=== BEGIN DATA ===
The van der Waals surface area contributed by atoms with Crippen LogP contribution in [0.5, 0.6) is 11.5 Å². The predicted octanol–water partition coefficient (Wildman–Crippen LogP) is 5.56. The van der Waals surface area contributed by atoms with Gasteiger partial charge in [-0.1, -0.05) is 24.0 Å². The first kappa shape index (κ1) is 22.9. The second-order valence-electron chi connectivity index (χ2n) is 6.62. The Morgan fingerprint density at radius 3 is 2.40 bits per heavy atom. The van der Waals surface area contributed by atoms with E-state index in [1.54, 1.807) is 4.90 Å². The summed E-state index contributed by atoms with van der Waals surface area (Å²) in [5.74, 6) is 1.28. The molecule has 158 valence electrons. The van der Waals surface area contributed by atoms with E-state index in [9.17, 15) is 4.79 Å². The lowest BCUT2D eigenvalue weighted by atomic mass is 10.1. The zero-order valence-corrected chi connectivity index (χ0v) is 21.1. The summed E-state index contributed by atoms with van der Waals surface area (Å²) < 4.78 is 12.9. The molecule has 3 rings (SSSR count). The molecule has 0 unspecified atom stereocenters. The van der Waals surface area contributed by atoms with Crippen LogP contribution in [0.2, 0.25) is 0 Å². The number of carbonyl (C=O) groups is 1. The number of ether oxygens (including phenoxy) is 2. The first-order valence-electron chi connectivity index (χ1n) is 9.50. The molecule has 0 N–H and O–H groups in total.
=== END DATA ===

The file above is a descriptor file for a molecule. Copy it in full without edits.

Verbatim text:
The van der Waals surface area contributed by atoms with Crippen LogP contribution in [0.5, 0.6) is 11.5 Å². The predicted octanol–water partition coefficient (Wildman–Crippen LogP) is 5.56. The van der Waals surface area contributed by atoms with Gasteiger partial charge in [-0.1, -0.05) is 24.0 Å². The first kappa shape index (κ1) is 22.9. The second-order valence-electron chi connectivity index (χ2n) is 6.62. The Morgan fingerprint density at radius 3 is 2.40 bits per heavy atom. The van der Waals surface area contributed by atoms with E-state index in [1.54, 1.807) is 4.90 Å². The summed E-state index contributed by atoms with van der Waals surface area (Å²) in [5.74, 6) is 1.28. The molecule has 158 valence electrons. The van der Waals surface area contributed by atoms with E-state index in [9.17, 15) is 4.79 Å². The lowest BCUT2D eigenvalue weighted by atomic mass is 10.1. The zero-order valence-corrected chi connectivity index (χ0v) is 21.1. The summed E-state index contributed by atoms with van der Waals surface area (Å²) < 4.78 is 12.9. The molecule has 3 rings (SSSR count). The molecule has 0 unspecified atom stereocenters. The van der Waals surface area contributed by atoms with Crippen LogP contribution in [0.2, 0.25) is 0 Å². The number of carbonyl (C=O) groups is 1. The number of ether oxygens (including phenoxy) is 2. The first-order valence-electron chi connectivity index (χ1n) is 9.50. The molecule has 0 N–H and O–H groups in total.